Book One: The Party introduces the main characters and sets the stage for the tragedy that will bring them all together and tear many of them apart. Like many good mysteries, The Party ends with a dead body and a lot of questions.
Book Two: The Dance is the aftermath of that tragic party. Author Pike takes readers on a ride exploring the various reactions/coping mechanisms each character employs while also attempting to deal with daily teenage life. There’s ample witty dialogue, teen crushes, and general high school drama woven in as well, but the main thread continues to be the mystery. The Dance concludes with Homecoming and another tragedy.
Book Three: The Graduation picks up on the last day of high school for this band of seniors. They’ve all experienced many ups and down during their last year of high school. Their all-night senior party aboard a cruise ship to Catalina is to be a great celebration, but someone has other plans. Everyone who had been present during the party when a life was lost, will be on that boat. More than one person has an agenda, and everyone is shocked by the revelations.
All three books of the trilogy are fast-paced and offer enough clues that an observant reader can begin to put together a theory or two on the who, what, and why. The characters, although a bit cliche at times, are overall likable and Pike does give them growth, as well as redemption for those in need of it.
Even after 30 years, the Final Friends trilogy by Christopher Pike still delights and entertains me. My inner teenage was transported back in time and that was just plain fun!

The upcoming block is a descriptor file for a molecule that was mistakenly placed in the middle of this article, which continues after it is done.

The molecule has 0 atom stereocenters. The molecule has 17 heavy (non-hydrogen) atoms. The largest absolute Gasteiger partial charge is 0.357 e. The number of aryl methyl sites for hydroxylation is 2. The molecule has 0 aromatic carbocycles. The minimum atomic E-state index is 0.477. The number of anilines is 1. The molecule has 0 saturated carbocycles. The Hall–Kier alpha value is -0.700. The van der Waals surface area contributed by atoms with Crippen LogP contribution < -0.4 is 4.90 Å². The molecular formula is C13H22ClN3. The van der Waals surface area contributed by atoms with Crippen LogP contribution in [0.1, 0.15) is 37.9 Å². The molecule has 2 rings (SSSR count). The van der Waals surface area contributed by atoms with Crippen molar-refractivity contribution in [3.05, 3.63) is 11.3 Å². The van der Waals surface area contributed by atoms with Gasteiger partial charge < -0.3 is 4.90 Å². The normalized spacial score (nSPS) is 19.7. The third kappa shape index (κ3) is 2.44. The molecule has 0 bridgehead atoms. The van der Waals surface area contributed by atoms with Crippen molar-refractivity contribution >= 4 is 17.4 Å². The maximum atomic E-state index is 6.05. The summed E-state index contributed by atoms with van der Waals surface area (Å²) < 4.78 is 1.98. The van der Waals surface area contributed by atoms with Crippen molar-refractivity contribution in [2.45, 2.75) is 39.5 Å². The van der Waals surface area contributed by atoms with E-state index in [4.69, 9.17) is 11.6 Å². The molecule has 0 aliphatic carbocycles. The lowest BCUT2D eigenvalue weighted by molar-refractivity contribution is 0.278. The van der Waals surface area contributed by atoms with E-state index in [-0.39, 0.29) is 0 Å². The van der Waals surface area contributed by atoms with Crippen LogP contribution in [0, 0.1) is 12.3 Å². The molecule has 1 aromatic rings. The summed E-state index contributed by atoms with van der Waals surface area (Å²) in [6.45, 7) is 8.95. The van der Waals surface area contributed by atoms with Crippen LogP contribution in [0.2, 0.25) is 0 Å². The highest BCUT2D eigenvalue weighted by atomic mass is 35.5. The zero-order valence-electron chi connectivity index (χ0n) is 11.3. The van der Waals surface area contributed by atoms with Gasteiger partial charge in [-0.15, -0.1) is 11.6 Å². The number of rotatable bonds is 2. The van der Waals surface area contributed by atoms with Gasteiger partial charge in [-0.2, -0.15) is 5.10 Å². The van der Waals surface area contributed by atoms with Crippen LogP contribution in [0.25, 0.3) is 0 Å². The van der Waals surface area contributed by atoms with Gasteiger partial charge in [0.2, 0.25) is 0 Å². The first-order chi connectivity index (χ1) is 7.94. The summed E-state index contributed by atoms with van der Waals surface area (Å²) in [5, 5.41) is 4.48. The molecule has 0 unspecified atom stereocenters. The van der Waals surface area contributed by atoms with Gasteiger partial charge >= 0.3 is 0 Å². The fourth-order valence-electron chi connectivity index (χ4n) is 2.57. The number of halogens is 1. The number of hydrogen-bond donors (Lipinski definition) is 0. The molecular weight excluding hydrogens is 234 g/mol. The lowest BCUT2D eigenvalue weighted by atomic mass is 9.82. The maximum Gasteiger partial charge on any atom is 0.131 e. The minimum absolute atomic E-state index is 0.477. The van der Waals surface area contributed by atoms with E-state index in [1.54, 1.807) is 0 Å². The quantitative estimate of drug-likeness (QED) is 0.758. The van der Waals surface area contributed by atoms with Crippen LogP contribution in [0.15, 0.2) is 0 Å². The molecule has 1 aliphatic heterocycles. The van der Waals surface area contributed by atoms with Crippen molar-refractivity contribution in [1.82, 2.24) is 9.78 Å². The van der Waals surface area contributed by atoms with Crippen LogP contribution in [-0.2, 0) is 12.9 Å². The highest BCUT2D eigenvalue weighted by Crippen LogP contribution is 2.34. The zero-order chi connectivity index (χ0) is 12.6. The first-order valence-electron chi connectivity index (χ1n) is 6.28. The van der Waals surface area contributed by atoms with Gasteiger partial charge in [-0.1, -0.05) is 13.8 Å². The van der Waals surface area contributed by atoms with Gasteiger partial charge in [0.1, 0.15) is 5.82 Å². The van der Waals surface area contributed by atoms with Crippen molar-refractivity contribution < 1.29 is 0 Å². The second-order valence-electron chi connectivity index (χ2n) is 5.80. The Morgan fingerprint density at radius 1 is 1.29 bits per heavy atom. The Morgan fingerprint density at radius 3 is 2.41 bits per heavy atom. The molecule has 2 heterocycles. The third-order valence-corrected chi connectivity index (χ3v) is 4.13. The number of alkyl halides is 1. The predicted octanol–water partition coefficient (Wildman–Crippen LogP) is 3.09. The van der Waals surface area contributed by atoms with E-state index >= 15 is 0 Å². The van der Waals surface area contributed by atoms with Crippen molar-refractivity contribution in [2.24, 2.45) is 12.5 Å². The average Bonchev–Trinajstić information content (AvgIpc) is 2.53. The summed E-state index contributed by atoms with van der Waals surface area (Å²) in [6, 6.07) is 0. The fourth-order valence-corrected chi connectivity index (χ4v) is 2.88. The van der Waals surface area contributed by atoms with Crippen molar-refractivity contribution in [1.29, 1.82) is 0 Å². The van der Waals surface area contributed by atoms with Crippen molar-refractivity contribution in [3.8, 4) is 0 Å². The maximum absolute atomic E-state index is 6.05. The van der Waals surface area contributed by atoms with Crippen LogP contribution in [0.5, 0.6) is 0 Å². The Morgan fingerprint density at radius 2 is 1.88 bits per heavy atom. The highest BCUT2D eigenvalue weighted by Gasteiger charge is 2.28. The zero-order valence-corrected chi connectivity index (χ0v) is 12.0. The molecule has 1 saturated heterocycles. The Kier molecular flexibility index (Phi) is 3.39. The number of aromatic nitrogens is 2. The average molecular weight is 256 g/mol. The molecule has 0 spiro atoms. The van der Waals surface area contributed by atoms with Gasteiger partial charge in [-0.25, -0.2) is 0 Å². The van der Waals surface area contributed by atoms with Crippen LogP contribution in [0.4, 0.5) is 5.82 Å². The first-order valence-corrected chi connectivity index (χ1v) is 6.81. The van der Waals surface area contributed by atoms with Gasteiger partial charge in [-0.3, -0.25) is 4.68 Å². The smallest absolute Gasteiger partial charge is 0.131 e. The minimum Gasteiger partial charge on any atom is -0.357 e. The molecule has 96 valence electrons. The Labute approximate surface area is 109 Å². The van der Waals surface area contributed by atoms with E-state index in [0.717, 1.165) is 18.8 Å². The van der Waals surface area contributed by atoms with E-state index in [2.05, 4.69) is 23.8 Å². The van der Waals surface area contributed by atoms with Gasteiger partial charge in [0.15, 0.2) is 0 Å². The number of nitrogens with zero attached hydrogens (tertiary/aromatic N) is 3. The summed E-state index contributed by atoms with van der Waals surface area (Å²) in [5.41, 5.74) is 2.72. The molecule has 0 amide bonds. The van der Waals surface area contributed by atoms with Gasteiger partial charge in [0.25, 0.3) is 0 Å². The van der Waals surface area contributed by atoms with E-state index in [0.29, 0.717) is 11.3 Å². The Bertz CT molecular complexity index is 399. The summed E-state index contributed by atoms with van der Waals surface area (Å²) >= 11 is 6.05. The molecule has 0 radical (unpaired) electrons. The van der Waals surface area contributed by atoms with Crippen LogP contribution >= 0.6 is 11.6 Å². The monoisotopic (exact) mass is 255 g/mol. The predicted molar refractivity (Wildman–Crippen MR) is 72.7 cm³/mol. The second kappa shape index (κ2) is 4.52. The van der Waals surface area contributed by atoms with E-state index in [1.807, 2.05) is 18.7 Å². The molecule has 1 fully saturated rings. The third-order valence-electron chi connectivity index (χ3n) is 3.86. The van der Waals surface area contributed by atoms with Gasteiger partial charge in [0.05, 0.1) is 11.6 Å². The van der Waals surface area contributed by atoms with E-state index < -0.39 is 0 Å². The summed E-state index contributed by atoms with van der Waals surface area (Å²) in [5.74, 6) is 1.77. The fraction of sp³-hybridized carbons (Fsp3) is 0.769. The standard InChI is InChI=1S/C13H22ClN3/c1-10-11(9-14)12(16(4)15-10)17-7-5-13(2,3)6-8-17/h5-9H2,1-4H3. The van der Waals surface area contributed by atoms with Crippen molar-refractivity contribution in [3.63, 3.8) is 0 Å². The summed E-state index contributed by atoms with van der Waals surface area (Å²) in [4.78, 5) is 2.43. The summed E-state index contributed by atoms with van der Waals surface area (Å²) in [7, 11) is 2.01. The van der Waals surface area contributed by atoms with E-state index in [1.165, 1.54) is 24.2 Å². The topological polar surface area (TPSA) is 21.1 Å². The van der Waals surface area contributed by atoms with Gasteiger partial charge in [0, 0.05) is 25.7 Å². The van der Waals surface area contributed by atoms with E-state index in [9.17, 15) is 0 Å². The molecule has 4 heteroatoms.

Want to know what drew me to One of Us Is Lying by Karen M. McManus?
The Breakfast Club meets Pretty Little Liars, One of Us Is Lying is the story of what happens when five strangers walk into detention and only four walk out alive. Everyone is a suspect, and everyone has something to hide.
Breakfast Club meets Pretty Little Liars. Um, yeah. I’m reading it. And I did. And I couldn’t put the book down. Mysteries have always been and always will be my favorite stories. And when they’re YA, it just doesn’t get any better for me.
For a quick breakdown, One of Us Is Lying gives readers the brain, beauty/princess, criminal, athlete, and the outcast. These five find themselves stuck in detention on a Monday afternoon. One of them dies. They all have something to hide and they’re all lying.
Author Karen M. McManus gives readers a fast-paced, contemporary mystery filled with red herrings, teen drama, and relatable characters. The dialogue is witty and believable, the integration of technology contemporizes the themes from the classic Breakfast Club movie and Pretty Little Liars books/tv show. As a huge fan of the latter, it was fun to read all the twists and turns in One of Us Is Lying, and of course I was totally suspicious of every character.
I gave the book a 5-star rating on GoodReads and I do highly recommend it. She has another YA mystery coming out January 8, 2019: Two Can Keep a Secret. I’m very much looking forward to reading that.
Please stop by Karen M. McManus’ website and check out more information about her and her books. And don’t forget to add One of Us Is Lying to your TBR List!
“A new circle of evolution, of prey and predator and adaptation, is already beginning . . . and I’m here near the start of it all, walking in its footsteps. Literally.”
Claire Dearing. Chapter 11, page 145